Key CCDP issues for the Home Secretary

Tomorrow the Home Secretary appears before the Home Affairs Select Committee to discuss, among other things, the Communications Capability Development Programme.

This is a crucial opportunity for the Home Secretary to offer detail that has been badly lacking in the debate around CCDP and to offer the public an explanation of what has been planned. As we have repeatedly highlighted, much of the public concern about the policy could have been addressed with a more transparent and thorough policy making process.

We’ve summarised the key issues below and we look forward to the Home Secretary being able to address the concerns shared by businesses, civil liberties groups and MPs on all sides of the house.

You can also download our key issues briefing and our full briefing.

What we know:

Media statements by the Home Office have confirmed two key aspects of the CCDP proposals:

  • Increased retention of ‘header’ data (who emailed who & when) extended from phone companies to Internet Service Providers and other services (potentially social media companies)
  • Real time monitoring through physical ‘black boxes’ being installed on the UK’s internet architecture

What we do not know:

  • How much it will cost, either the taxpayer or businesses
  • Detail of what is ‘communications data’ to be retained
  • Whether it is technically feasible (particularly in respect of encrypted communications)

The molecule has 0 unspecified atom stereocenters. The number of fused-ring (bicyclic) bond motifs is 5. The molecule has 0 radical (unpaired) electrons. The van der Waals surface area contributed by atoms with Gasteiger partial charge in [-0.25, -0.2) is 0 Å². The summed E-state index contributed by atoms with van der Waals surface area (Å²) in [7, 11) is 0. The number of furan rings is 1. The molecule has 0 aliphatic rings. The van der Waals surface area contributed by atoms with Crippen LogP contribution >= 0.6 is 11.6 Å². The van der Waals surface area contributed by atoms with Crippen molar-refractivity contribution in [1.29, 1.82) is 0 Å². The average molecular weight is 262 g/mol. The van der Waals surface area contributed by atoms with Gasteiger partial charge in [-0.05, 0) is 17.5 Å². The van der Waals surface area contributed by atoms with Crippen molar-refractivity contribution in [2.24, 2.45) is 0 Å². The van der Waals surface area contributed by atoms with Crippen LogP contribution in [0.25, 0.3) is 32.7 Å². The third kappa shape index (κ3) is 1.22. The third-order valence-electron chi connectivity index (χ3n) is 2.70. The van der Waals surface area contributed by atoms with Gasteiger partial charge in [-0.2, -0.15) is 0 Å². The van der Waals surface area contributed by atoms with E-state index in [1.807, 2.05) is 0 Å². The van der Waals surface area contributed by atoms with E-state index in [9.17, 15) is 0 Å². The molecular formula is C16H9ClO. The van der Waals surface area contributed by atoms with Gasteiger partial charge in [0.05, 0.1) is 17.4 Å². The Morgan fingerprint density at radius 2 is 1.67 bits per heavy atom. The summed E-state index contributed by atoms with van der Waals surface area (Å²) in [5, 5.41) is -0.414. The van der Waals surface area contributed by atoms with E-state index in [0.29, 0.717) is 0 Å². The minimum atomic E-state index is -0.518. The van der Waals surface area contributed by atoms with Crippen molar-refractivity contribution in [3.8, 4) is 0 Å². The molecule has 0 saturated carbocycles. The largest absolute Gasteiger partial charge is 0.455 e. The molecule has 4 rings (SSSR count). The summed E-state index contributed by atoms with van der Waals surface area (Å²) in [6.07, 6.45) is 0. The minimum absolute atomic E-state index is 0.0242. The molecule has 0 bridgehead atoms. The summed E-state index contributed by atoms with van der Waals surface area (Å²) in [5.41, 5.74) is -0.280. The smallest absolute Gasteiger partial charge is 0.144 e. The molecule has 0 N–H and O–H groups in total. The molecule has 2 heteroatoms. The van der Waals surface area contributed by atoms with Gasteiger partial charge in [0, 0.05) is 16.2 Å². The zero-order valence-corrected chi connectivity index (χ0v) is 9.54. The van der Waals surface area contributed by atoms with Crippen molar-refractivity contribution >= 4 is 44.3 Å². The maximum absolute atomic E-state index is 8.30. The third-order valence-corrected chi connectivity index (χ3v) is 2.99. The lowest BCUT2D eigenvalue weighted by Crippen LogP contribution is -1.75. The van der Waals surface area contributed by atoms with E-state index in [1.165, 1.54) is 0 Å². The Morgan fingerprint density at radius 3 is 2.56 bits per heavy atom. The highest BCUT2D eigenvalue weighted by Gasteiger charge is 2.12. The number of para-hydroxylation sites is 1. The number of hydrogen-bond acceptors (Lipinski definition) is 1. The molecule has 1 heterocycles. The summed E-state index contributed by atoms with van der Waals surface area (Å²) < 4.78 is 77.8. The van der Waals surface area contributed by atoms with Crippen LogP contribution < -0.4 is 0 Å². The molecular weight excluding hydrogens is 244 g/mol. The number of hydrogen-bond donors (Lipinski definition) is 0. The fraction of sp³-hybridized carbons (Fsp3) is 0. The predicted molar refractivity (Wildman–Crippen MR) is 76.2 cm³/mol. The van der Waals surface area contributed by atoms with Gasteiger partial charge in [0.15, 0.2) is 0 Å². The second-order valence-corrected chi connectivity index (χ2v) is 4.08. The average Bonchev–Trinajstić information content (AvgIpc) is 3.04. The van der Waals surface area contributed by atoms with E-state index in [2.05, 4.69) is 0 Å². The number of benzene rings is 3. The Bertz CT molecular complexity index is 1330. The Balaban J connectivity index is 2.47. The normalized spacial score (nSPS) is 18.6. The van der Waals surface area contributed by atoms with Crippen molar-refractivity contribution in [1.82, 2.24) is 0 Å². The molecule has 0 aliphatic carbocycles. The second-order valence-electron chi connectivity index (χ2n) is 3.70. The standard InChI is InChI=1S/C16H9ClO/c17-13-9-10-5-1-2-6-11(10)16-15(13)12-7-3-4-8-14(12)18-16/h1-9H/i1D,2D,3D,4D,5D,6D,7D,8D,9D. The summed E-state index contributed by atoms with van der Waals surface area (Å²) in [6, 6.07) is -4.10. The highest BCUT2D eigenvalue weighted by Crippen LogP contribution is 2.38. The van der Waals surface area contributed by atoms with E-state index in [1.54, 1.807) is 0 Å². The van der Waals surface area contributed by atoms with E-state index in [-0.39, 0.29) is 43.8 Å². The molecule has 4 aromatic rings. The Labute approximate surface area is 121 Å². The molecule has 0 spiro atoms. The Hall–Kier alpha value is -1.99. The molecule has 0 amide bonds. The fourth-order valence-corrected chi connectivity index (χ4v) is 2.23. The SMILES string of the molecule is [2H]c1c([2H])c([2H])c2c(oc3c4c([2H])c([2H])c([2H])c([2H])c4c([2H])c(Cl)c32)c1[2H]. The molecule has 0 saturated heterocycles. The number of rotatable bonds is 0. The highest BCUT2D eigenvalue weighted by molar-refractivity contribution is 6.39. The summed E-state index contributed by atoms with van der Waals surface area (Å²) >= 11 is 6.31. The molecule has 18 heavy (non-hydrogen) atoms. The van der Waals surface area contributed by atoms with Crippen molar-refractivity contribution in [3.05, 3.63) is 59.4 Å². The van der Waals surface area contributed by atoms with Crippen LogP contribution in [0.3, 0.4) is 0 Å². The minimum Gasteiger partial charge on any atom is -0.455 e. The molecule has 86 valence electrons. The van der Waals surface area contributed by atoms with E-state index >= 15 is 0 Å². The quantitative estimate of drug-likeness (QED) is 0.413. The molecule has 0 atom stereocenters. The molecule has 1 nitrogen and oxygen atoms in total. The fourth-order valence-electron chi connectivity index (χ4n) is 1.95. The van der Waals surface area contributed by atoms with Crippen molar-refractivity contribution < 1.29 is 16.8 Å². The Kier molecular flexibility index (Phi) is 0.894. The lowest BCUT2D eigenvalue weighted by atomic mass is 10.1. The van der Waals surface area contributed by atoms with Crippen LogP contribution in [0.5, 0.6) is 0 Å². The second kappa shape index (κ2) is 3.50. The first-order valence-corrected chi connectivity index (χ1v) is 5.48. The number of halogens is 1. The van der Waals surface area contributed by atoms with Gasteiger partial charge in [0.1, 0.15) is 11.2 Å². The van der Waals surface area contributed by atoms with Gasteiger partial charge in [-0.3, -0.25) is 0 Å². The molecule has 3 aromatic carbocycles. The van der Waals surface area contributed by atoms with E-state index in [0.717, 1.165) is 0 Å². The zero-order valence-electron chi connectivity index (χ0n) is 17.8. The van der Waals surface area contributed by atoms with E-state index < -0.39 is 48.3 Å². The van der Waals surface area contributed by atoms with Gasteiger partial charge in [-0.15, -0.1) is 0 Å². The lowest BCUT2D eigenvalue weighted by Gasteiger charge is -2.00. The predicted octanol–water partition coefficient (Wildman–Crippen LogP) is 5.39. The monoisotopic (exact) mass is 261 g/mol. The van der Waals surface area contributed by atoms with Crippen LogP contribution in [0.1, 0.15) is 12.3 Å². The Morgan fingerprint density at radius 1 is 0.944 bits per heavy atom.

• Who will have access to the data once it is collected, and by what authorisation
  • Whether it will require deep-packet inspection of web traffic

Key Issues:

  • Why has this not been put in place before the Olympics if it is so crucial?
  • Will higher level of encryption and the use of Tor/Proxies render the programme far less useful than is being claimed?
  • Will threats be driven underground or into ‘dark nets’, making them harder to detect?
  • Why does no other democratic state has this kind of monitoring
  • The use of RIPA to obtain data does not require a judicial warrant – will RIPA be amended to restrict use of communications data to police and security services?
  • Where is the evidence it will actually help prevent an attack?
  • What will the cost be for Government and for the economy, particularly in terms of investment in high-speed internet access and data-driven companies moving abroad?
  • Once monitoring capability is installed, will proposals for controlling what web content can be seen be the next step?

The Coalition Agreement states:

  • “We will implement a full programme of measures to reverse the substantial erosion of civil liberties and roll back state intrusion.”
  • “We will end the storage of internet and email records without good reason.”

The 7/7 Inquest stated:

“Post 7/7 enquiries revealed that between 22nd February and 15th June 2005 there were forty one telephone contacts between mobile phones attributed to Tanweer, Khan, and Lindsay and hydroponics outlets. It is unlikely these could have been detected by surveillance given the large number of untraceable “operational” phones used by the bombers and only attributed to them once their identities and details were known.”